This is ofcourse the opposite of the encoding algo found in my base64 encoding topic: Step 1. Grab 4 bytes from the in-stream Step 2. Convert each byte into a 6bit value using a table Step 3. Merge the four 6bit vaules into 3 bytes Step 4. Write to out-stream Step 5. Repeat Note: the = padding chars should be ignored or decoded to nulls like in my version of the algo.

.486
.model flat, stdcall
.data
        ; ASCII -> BASE64 mapping table (do not modify)
        base64table     db 43 dup (255)
                        db 62,255,255,255,63,52,53,54,55,56,57,58,59,60,61,255
                        db 255,255,0,255,255,255,0,1,2,3,4,5,6,7,8,9,10,11,12,13
                        db 14,15,16,17,18,19,20,21,22,23,24,25,255,255,255,255
                        db 255,255,26,27,28,29,30,31,32,33,34,35,36,37,38
                        db 39,40,41,42,43,44,45,46,47,48,49,50,51
                        db 132 dup (255)

.code
base64decode PROC source:DWORD, destination:DWORD, sourcelen:DWORD
        push   esi
        push   edi
        push   ebx
        
        mov    esi, source              ; esi <- source
        mov    edi, destination         ; edi <- destination
        mov    ecx, sourcelen
        shr    ecx, 2                   ; ecx = # of quadruples in in-stream
        cld
        
        ;----------------------------
        
        xor    edx, edx
@@outer_loop:
        push   ecx
        mov    ecx, 4                   ; loop 4 times, once for each byte in quadruple
        xor    ebx, ebx
        lodsd                           ; fetch the 4 bytes
@@inner_loop:
        push   eax
        and    eax, 0ffh                ; mask out all except one char
        cmp    al, "="                  ; is it a padding char?
        jne    @F                       ; no, continue with decode
        inc    edx                      ; yes, so we decrease the outbyte counter by 1
@@:
        mov    al, byte ptr 
        cmp    al, 255                  ; is the char invalid?
        je     @@invalid_char           ; yes, exit
        shl    ebx, 6                   ; no, decode the char
        or     bl, al                   ; "      "    "    "
        pop    eax
        shr    eax, 8                   ; prepare next byte in quadruple
        dec    ecx
        jnz    @@inner_loop             ; loop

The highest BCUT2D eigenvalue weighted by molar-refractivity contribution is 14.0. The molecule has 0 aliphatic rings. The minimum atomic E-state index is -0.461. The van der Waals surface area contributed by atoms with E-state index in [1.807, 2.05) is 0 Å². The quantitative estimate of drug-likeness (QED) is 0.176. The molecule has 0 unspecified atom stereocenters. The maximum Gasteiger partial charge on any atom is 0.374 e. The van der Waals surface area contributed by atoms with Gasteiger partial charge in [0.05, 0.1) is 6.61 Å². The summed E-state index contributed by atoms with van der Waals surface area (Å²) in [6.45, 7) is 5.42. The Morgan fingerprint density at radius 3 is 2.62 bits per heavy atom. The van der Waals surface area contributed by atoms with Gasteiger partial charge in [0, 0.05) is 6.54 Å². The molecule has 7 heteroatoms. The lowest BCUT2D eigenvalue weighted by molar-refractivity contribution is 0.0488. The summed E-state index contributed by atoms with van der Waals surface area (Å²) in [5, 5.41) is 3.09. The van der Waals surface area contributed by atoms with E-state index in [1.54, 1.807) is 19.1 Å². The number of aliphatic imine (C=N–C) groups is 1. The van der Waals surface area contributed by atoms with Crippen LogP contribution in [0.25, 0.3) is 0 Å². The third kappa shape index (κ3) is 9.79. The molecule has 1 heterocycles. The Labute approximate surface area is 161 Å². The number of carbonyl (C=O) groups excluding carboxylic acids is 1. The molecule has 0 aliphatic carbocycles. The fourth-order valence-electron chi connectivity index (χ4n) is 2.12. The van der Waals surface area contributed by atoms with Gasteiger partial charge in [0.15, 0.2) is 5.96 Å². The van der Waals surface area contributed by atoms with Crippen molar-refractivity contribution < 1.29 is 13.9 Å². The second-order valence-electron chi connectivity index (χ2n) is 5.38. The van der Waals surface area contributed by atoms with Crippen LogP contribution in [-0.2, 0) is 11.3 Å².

mov    eax, ebx
        shl    eax, 8                   ; eax now contains up to 3 decoded chars
        bswap  eax
        stosd
        dec    edi
        pop    ecx
        dec    ecx
        jnz    @@outer_loop             ; loop and get next quadruple
        mov    eax, sourcelen
        mov    ecx, edx
        shr    eax, 2
        mov    ebx, 3
        mul    ebx
        sub    eax, ecx
        jmp    @@decode_done
        
        ;-------------------------------------------
        
@@invalid_char:
        mov    eax, -1
@@decode_done:
        pop    ebx
        pop    edi
        pop    esi
        ret
base64decode ENDP
Comments? My version vill return the lenght of the decoded data on sucess or -1 if an invalid character was found in the stream. This message was edited by Zynaps, on 5/1/2001 12:18:26 PM
Posted on 2001-05-01 12:15:00 by Zynaps
Just curious... what is base64 used for?
Posted on 2001-05-09 14:47:00 by asm_happy
It's an encoding algo (not crypting). Tell me if i'm wrong, but it's used in uuencode/mails (attached files i think)...
Posted on 2001-05-09 15:42:00 by Readiosys
That's correct. It is also used by browsers in some cases. Im sure you have all seen the gray IE/NS login window. The username and password you enter in it is sent encoded with base64. The real point with these encoding algos is ofcourse to encode binary data into printable characters only so that the data does not interfere with text based protocols like SMTP, POP3, NNTP and HTTP to name a few :)
Posted on 2001-05-10 05:47:00 by Zynaps
mov eax, sourcelen ; mov ecx, edx shr eax, 2 lea eax, ; mov ebx, 3 ; mul ebx ; sub eax, ecx sub eax,edx jmp @@decode_done
Posted on 2001-05-13 16:54:00 by The Svin